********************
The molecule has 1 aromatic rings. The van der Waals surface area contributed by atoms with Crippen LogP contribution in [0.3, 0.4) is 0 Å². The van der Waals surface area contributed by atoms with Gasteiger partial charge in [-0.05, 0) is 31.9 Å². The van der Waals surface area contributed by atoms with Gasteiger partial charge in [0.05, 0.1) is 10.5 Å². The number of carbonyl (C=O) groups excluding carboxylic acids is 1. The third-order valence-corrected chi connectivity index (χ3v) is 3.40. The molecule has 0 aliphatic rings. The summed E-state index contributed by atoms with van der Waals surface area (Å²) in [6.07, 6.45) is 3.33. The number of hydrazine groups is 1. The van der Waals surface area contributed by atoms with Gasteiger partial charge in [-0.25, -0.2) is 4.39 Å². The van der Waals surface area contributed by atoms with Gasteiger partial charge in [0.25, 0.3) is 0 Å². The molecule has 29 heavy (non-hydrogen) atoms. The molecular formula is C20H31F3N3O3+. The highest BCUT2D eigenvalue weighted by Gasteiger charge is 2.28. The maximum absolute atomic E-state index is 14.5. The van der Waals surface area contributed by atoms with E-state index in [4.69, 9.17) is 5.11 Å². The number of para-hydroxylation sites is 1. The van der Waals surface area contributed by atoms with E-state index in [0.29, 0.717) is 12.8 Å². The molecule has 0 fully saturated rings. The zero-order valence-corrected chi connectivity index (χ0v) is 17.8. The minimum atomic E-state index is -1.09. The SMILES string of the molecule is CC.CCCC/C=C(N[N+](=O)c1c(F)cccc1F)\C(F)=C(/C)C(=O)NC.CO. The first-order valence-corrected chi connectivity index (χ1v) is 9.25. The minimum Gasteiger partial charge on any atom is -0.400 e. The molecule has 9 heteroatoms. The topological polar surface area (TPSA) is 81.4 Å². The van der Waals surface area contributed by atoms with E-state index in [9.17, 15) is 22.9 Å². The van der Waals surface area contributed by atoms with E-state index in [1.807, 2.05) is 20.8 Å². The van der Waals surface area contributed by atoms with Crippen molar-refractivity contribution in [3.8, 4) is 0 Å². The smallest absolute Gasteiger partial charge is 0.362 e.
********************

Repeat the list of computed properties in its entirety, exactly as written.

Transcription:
The molecule has 1 aromatic rings. The van der Waals surface area contributed by atoms with Crippen LogP contribution in [0.3, 0.4) is 0 Å². The van der Waals surface area contributed by atoms with Gasteiger partial charge in [-0.05, 0) is 31.9 Å². The van der Waals surface area contributed by atoms with Gasteiger partial charge in [0.05, 0.1) is 10.5 Å². The number of carbonyl (C=O) groups excluding carboxylic acids is 1. The third-order valence-corrected chi connectivity index (χ3v) is 3.40. The molecule has 0 aliphatic rings. The summed E-state index contributed by atoms with van der Waals surface area (Å²) in [6.07, 6.45) is 3.33. The number of hydrazine groups is 1. The van der Waals surface area contributed by atoms with Gasteiger partial charge in [-0.25, -0.2) is 4.39 Å². The van der Waals surface area contributed by atoms with Gasteiger partial charge in [0.25, 0.3) is 0 Å². The molecule has 29 heavy (non-hydrogen) atoms. The molecular formula is C20H31F3N3O3+. The highest BCUT2D eigenvalue weighted by Gasteiger charge is 2.28. The maximum absolute atomic E-state index is 14.5. The van der Waals surface area contributed by atoms with E-state index in [4.69, 9.17) is 5.11 Å². The number of para-hydroxylation sites is 1. The van der Waals surface area contributed by atoms with E-state index in [0.29, 0.717) is 12.8 Å². The molecule has 0 fully saturated rings. The zero-order valence-corrected chi connectivity index (χ0v) is 17.8. The minimum atomic E-state index is -1.09. The SMILES string of the molecule is CC.CCCC/C=C(N[N+](=O)c1c(F)cccc1F)\C(F)=C(/C)C(=O)NC.CO. The first-order valence-corrected chi connectivity index (χ1v) is 9.25. The minimum Gasteiger partial charge on any atom is -0.400 e. The molecule has 9 heteroatoms. The topological polar surface area (TPSA) is 81.4 Å². The van der Waals surface area contributed by atoms with E-state index in [9.17, 15) is 22.9 Å². The van der Waals surface area contributed by atoms with E-state index in [1.807, 2.05) is 20.8 Å². The van der Waals surface area contributed by atoms with Crippen molar-refractivity contribution in [3.8, 4) is 0 Å². The smallest absolute Gasteiger partial charge is 0.362 e.